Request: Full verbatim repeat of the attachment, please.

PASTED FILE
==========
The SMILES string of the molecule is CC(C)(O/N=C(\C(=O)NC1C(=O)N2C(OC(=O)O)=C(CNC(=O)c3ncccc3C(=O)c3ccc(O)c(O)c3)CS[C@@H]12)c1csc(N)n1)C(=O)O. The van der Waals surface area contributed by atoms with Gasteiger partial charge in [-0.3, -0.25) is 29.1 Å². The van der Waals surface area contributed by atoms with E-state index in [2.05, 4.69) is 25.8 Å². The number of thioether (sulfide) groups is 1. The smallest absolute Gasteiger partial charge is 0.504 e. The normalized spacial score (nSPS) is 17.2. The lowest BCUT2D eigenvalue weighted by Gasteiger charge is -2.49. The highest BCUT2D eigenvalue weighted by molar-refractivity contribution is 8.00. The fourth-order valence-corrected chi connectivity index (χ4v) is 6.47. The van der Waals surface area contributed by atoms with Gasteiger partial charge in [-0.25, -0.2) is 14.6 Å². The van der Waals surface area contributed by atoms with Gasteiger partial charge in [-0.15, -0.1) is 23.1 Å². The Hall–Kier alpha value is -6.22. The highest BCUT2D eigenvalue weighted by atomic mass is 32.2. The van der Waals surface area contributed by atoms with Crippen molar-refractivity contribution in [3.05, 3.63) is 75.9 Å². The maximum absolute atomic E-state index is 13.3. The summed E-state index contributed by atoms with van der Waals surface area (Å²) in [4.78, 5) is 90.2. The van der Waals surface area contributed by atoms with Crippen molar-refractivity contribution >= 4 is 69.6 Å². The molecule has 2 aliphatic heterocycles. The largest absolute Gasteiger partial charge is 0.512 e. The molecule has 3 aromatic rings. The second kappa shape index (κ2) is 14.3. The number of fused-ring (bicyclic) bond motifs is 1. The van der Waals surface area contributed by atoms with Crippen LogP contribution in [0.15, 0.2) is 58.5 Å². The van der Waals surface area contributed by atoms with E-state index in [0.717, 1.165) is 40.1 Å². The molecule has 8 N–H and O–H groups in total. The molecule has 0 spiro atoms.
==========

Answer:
The SMILES string of the molecule is CC(C)(O/N=C(\C(=O)NC1C(=O)N2C(OC(=O)O)=C(CNC(=O)c3ncccc3C(=O)c3ccc(O)c(O)c3)CS[C@@H]12)c1csc(N)n1)C(=O)O. The van der Waals surface area contributed by atoms with Gasteiger partial charge in [-0.3, -0.25) is 29.1 Å². The van der Waals surface area contributed by atoms with E-state index in [2.05, 4.69) is 25.8 Å². The number of thioether (sulfide) groups is 1. The smallest absolute Gasteiger partial charge is 0.504 e. The normalized spacial score (nSPS) is 17.2. The lowest BCUT2D eigenvalue weighted by Gasteiger charge is -2.49. The highest BCUT2D eigenvalue weighted by molar-refractivity contribution is 8.00. The fourth-order valence-corrected chi connectivity index (χ4v) is 6.47. The van der Waals surface area contributed by atoms with Gasteiger partial charge in [-0.25, -0.2) is 14.6 Å². The van der Waals surface area contributed by atoms with Gasteiger partial charge in [-0.15, -0.1) is 23.1 Å². The Hall–Kier alpha value is -6.22. The highest BCUT2D eigenvalue weighted by atomic mass is 32.2. The van der Waals surface area contributed by atoms with Crippen molar-refractivity contribution in [3.05, 3.63) is 75.9 Å². The maximum absolute atomic E-state index is 13.3. The summed E-state index contributed by atoms with van der Waals surface area (Å²) in [4.78, 5) is 90.2. The van der Waals surface area contributed by atoms with Crippen molar-refractivity contribution >= 4 is 69.6 Å². The molecule has 2 aliphatic heterocycles. The largest absolute Gasteiger partial charge is 0.512 e. The molecule has 3 aromatic rings. The second kappa shape index (κ2) is 14.3. The number of fused-ring (bicyclic) bond motifs is 1. The van der Waals surface area contributed by atoms with Crippen LogP contribution in [0.15, 0.2) is 58.5 Å². The van der Waals surface area contributed by atoms with E-state index in [0.717, 1.165) is 40.1 Å². The molecule has 8 N–H and O–H groups in total. The molecule has 0 spiro atoms.